I'm in the process of learning to read music and play guitar. I have a book telling me if I play my second string open that it makes a B. Can anyone explain to me why it shows as a G on my tuner? And as I learn the second string all of the notes are wrong on the tuner??
The most obvious reason is that your 2nd string is actually tuned to G. That needs putting right. When your tuner is showing B for that string, then the other notes you play when fretting will show correctly on your tuner - assuming it's capable of showing all notes and not just the 6 open guitar strings. I hope it's tuned to a low G, 'cos it could just be tuned an octave higher, and will be rather tight. Check your G string is correct, press it on the 4th fret, look at your tuner. It ought to read B, exactly the same note as your B string open.
Most electronic tuners will display the note closest to the frequency being detected when you pluck a string on your guitar. So if your second string (which is the next to thinnest string on a six string guitar) is tuned closer to G than B, your tuner will display G.
It's important to tune each string to the correct octave of the pitch it is supposed to be tuned to. In other words, if you attempted to tune a string one octave higher than normal, it would likely either break or in the case of your heavier strings, place a potentially dangerous amount of stress on your guitars neck.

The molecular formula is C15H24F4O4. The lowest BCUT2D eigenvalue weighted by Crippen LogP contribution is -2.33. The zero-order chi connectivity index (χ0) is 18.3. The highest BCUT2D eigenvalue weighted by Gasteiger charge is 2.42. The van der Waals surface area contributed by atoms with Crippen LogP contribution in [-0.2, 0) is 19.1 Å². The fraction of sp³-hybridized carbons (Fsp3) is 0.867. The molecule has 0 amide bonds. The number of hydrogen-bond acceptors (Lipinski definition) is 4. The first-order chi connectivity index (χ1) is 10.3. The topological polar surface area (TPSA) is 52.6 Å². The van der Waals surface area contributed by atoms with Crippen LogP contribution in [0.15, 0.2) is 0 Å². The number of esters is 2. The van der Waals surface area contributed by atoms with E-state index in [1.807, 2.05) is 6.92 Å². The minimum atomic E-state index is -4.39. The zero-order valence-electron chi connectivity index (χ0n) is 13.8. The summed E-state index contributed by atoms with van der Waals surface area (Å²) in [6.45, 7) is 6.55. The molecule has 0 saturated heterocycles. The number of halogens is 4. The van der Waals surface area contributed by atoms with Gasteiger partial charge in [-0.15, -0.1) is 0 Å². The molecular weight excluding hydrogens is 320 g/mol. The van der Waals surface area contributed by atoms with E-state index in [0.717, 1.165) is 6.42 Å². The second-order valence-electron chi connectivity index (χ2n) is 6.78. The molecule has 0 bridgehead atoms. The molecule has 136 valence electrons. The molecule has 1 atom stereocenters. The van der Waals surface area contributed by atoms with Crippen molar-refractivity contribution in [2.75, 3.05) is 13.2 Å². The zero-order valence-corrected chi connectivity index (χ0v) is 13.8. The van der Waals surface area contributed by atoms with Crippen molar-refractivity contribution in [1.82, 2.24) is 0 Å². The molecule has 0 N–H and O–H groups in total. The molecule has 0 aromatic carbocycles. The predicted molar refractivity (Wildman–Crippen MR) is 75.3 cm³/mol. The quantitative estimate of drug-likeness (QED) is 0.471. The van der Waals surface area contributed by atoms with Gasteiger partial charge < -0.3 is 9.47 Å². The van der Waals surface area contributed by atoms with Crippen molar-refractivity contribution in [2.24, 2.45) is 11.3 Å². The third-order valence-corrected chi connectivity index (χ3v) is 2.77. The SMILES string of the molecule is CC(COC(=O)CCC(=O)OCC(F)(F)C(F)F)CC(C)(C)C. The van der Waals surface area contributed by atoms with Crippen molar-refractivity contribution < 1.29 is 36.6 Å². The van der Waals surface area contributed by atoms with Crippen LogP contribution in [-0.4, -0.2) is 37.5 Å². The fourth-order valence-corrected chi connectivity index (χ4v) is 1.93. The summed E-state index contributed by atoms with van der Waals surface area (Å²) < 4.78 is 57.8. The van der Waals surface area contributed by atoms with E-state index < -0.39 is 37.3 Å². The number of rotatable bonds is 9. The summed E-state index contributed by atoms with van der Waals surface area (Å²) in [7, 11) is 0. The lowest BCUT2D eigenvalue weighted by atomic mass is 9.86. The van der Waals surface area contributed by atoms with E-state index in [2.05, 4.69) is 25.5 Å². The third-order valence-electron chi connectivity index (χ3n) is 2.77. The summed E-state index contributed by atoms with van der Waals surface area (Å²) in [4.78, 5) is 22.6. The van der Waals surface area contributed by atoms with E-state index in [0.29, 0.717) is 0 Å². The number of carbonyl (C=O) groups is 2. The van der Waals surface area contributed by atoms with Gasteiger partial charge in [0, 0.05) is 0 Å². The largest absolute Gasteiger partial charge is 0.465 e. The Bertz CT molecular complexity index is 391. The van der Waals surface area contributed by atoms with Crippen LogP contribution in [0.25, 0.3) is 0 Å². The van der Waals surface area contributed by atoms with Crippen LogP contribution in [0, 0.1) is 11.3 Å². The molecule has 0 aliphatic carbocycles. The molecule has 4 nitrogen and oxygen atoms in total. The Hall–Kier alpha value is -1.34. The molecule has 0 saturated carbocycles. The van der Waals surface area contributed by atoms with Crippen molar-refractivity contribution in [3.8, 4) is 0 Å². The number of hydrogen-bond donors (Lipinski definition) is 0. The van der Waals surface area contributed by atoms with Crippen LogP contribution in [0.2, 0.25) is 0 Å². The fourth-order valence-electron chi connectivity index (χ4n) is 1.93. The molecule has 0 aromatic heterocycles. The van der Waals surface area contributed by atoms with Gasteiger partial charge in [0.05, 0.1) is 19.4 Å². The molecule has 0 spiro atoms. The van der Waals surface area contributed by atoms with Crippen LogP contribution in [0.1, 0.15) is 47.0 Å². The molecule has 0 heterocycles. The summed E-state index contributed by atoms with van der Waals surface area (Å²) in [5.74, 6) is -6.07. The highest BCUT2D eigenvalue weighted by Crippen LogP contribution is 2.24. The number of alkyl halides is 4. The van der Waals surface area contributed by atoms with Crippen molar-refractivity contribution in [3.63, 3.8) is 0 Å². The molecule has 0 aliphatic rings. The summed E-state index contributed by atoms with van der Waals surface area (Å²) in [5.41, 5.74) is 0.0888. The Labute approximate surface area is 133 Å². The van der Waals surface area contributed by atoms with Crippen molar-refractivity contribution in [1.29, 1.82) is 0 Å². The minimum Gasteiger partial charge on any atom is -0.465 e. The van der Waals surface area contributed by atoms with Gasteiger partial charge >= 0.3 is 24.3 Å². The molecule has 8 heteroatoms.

It's best to start with a reference point such as a friend's in-tune guitar, a piano, a tuning pitch pipe or online tuning site.
Since you obviously have access to a computer, go to an online guitar tuning site such as Fender online guitar tuning site or JamPlay Online Guitar Tuner Use one of these sites to match your strings to the pitch you hear on the site for each string - to get you in the ballpark. Then use your digital tuner to fine-tune to the exact pitch.
Good luck and have fun learning to play the guitar.
Make sure that you are counting the strings starting from the highest pitched one (also the thinnest, and the bottom one if you are holding a standard right hand guitar pointed to your left). It seems likely that you are counting in the opposite direction and playing the A string, which has gone flat and is sounding closer to a G.